The USA is only one of three countries which don't approve of metrication

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Blog entry by Don Butler posted 06-18-2015 02:05 PM 3035 reads 1 time favorited 25 comments Add to Favorites Watch

Metrication, or metrification, if you will, is now in use all over the world with only three holdouts. They are Myanmar (formerly known as Burma) and Liberia and the United States.
As far back as the 1800s metric standards were considered as the basis for a worldwide standard.
SI as it is known (short for Le Système International d’Unités) is actually being practiced by many manufacturers and service companies in the US. and metric measures are now recognized in the common market place. Almost everyone knows what a liter of soda is, for example. Its interesting to note that the contents of that unopened one liter bottle weigh about one kilogram (commonly call a “kilo”).
But is it practical? Is it hard to use? Is it a natural way to think about things?

Consider these facts:
Water freezes at ZERO degrees Celsius and boils at 100º C.
One millimeter is about the thickness of a dime.
One centimeter (10 millimeters) is about the width of a fingernail.
Most footraces are now measured in kilometers. A kilometer is 1000 meters.
Most automobile engines are now described in terms of liters.
The smallest common metric unit of length is the millimeter and there are 10 mm to the centimeter and 10 cm in a meter. 1000 meters is a kilometer.
Notice that they are all related to each other by units of ten

On the other hand:
In traditional measurements,
We measure small things by 1/1000th of an inch but then we also use 16ths, 32nds, 64ths of an inch.
There are 12 inches in a foot, 36 inches (3ft) in a yard, 5,286 feet in a mile.
At least nine different meanings for the unit we know as a “ton”: short ton, displacement ton, refrigeration ton, nuclear ton, freight ton, register ton, metric ton, assay ton and ton of coal equivalent.

We could go on and on ad nauseum about the lack of uniformity in the traditional measurement system, but by now we should be able to see that the metric system is a usable, sensible one.
I’m not just a kid who grew up with metrics, either. I was born in the Great Depression and we never heard of metrics then or for decades later. But when I first started working in the imported automobile business I jus made it my business to learn and use the system.
If I can do, anybody can.


-- No trees were damaged in posting this message, but thousands of electrons were seriously inconvenienced.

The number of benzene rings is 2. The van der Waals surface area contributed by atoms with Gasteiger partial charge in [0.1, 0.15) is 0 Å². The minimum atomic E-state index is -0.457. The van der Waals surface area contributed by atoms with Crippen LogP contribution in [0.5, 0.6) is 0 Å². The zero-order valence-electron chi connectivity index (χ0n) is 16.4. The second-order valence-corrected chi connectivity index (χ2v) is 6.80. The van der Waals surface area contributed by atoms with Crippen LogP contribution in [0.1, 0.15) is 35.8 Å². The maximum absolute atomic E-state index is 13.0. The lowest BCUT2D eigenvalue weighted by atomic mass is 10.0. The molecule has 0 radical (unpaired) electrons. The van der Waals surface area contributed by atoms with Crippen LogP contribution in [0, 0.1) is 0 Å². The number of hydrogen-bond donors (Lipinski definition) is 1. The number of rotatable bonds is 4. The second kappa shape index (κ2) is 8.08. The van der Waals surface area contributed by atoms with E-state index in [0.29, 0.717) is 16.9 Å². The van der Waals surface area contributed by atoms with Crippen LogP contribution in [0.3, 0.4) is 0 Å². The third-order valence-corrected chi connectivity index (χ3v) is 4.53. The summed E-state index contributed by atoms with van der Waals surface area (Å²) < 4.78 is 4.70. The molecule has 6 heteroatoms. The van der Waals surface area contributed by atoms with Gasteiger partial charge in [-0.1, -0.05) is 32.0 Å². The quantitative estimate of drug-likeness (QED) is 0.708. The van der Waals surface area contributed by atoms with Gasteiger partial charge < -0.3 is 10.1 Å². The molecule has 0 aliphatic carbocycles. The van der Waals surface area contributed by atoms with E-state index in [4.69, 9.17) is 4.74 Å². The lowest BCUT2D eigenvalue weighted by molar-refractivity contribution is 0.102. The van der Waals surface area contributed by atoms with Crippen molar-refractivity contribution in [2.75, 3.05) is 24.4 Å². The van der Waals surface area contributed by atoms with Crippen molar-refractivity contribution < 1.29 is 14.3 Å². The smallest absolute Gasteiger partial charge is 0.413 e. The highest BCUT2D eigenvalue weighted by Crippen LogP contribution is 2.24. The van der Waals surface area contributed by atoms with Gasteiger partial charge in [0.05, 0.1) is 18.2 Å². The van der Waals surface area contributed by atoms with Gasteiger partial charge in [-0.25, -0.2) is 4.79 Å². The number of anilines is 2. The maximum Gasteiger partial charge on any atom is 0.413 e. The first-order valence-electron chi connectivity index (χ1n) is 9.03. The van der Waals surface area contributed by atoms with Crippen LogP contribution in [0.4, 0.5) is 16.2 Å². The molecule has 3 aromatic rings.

25 comments so far

View Mainiac Matt 's profile

Mainiac Matt

9859 posts in 3383 days

#1 posted 06-18-2015 02:25 PM

SI units are alive and well in American industry and manufacturing…. and they are taught in school. But there is a serious cost associated with switching over 100%. Just think about all the items you buy that are manufactured by machinery that is designed and indexed around English units…. pretty much everything at Home Depot. Who’s going to eat the cost of re-tooling all of those products?

Jimmy Carter tried to switch the country to metric in the 70s and for whatever reason, it was a total flop.

I guess people just don’t like, or cope well with change.

-- Matt -- I yam what I yam and that's all what I yam

View lepelerin's profile


498 posts in 3379 days

#2 posted 06-18-2015 02:37 PM

In a meter there are 100 cm not 10cm. Must be a typo error.

View BigAl98's profile


265 posts in 4094 days

#3 posted 06-18-2015 02:40 PM

Yet, when someone says its 1/8th of an inch…I instantly know how thick that is….when someone says 1mm, It takes me a minute, and I’m an engineer with 35 years of experience. Sure metric has got the mm,cm,m easy conversion, but the American units work for me. The fact that American industry has largely already converted to SI indicates that we are slowly moving to it…it will probably be another 20 years, and then well suddenly make the big leap to it. I remember when I joined industry, metric penetration was nill, now its recognized and used in many places.

-- Al,Midwest -To thine own self be true

View Don Butler's profile

Don Butler

1092 posts in 4450 days

#4 posted 06-18-2015 02:41 PM

My Mistake

-- No trees were damaged in posting this message, but thousands of electrons were seriously inconvenienced.

View shipwright's profile


8703 posts in 3852 days

#5 posted 06-18-2015 02:48 PM

There was an experiment a while back on I-19 south of Tucson. You can still see signs that say next exit 2 Km followed by ones that say exit speed in mph.
I’m of the transition generation of Canadians who got through school in the British system just before the country switched to metric so I’m quite at home with I-19 when I’m in Green Valley in the winter. :-)

-- Paul M ..............the early bird may get the worm but it’s the second mouse that gets the cheese!

View Julian's profile


1632 posts in 3745 days

#6 posted 06-18-2015 03:13 PM

Don, I totally agree with you. I prefer to use metric measurements when making segmented turning. Calculating the length of a segment is much simpler with millimeters than fractions.
It is much easier to use base 10 than base 12. There is also a cost to not changing.